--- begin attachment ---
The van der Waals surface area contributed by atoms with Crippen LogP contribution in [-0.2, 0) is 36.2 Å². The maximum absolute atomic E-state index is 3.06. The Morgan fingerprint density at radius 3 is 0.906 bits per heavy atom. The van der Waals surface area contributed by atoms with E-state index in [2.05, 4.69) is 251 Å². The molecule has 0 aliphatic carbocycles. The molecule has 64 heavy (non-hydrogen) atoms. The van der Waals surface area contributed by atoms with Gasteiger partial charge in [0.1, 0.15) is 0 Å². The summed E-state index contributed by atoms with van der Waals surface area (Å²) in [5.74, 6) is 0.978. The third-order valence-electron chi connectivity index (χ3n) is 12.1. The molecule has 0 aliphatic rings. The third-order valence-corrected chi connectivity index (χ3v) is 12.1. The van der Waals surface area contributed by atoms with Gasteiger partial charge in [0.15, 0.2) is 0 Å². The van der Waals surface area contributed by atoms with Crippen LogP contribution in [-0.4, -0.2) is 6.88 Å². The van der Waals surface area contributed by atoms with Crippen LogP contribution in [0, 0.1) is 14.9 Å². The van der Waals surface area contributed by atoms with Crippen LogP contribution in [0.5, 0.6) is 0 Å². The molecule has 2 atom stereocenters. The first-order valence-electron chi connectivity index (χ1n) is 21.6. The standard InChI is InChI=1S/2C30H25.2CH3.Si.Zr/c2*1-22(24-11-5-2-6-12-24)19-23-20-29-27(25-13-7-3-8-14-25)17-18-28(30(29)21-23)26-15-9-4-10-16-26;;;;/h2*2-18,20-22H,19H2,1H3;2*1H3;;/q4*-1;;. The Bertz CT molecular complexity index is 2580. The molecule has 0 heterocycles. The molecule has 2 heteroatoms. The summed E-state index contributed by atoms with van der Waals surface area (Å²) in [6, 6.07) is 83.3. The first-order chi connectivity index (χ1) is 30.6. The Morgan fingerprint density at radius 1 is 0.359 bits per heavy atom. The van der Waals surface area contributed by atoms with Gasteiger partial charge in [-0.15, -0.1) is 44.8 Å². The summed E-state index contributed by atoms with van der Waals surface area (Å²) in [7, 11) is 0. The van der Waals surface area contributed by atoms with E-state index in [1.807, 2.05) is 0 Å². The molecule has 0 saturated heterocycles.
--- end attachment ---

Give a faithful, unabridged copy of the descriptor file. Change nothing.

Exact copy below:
The van der Waals surface area contributed by atoms with Crippen LogP contribution in [-0.2, 0) is 36.2 Å². The maximum absolute atomic E-state index is 3.06. The Morgan fingerprint density at radius 3 is 0.906 bits per heavy atom. The van der Waals surface area contributed by atoms with E-state index in [2.05, 4.69) is 251 Å². The molecule has 0 aliphatic carbocycles. The molecule has 64 heavy (non-hydrogen) atoms. The van der Waals surface area contributed by atoms with Gasteiger partial charge in [0.1, 0.15) is 0 Å². The summed E-state index contributed by atoms with van der Waals surface area (Å²) in [5.74, 6) is 0.978. The third-order valence-electron chi connectivity index (χ3n) is 12.1. The molecule has 0 aliphatic rings. The third-order valence-corrected chi connectivity index (χ3v) is 12.1. The van der Waals surface area contributed by atoms with Gasteiger partial charge in [0.15, 0.2) is 0 Å². The van der Waals surface area contributed by atoms with Crippen LogP contribution in [-0.4, -0.2) is 6.88 Å². The van der Waals surface area contributed by atoms with Crippen LogP contribution in [0, 0.1) is 14.9 Å². The van der Waals surface area contributed by atoms with Crippen LogP contribution in [0.5, 0.6) is 0 Å². The molecule has 2 atom stereocenters. The first-order valence-electron chi connectivity index (χ1n) is 21.6. The standard InChI is InChI=1S/2C30H25.2CH3.Si.Zr/c2*1-22(24-11-5-2-6-12-24)19-23-20-29-27(25-13-7-3-8-14-25)17-18-28(30(29)21-23)26-15-9-4-10-16-26;;;;/h2*2-18,20-22H,19H2,1H3;2*1H3;;/q4*-1;;. The Bertz CT molecular complexity index is 2580. The molecule has 0 heterocycles. The molecule has 2 heteroatoms. The summed E-state index contributed by atoms with van der Waals surface area (Å²) in [6, 6.07) is 83.3. The first-order chi connectivity index (χ1) is 30.6. The Morgan fingerprint density at radius 1 is 0.359 bits per heavy atom. The van der Waals surface area contributed by atoms with Gasteiger partial charge in [-0.15, -0.1) is 44.8 Å². The summed E-state index contributed by atoms with van der Waals surface area (Å²) in [7, 11) is 0. The van der Waals surface area contributed by atoms with E-state index in [1.807, 2.05) is 0 Å². The molecule has 0 saturated heterocycles.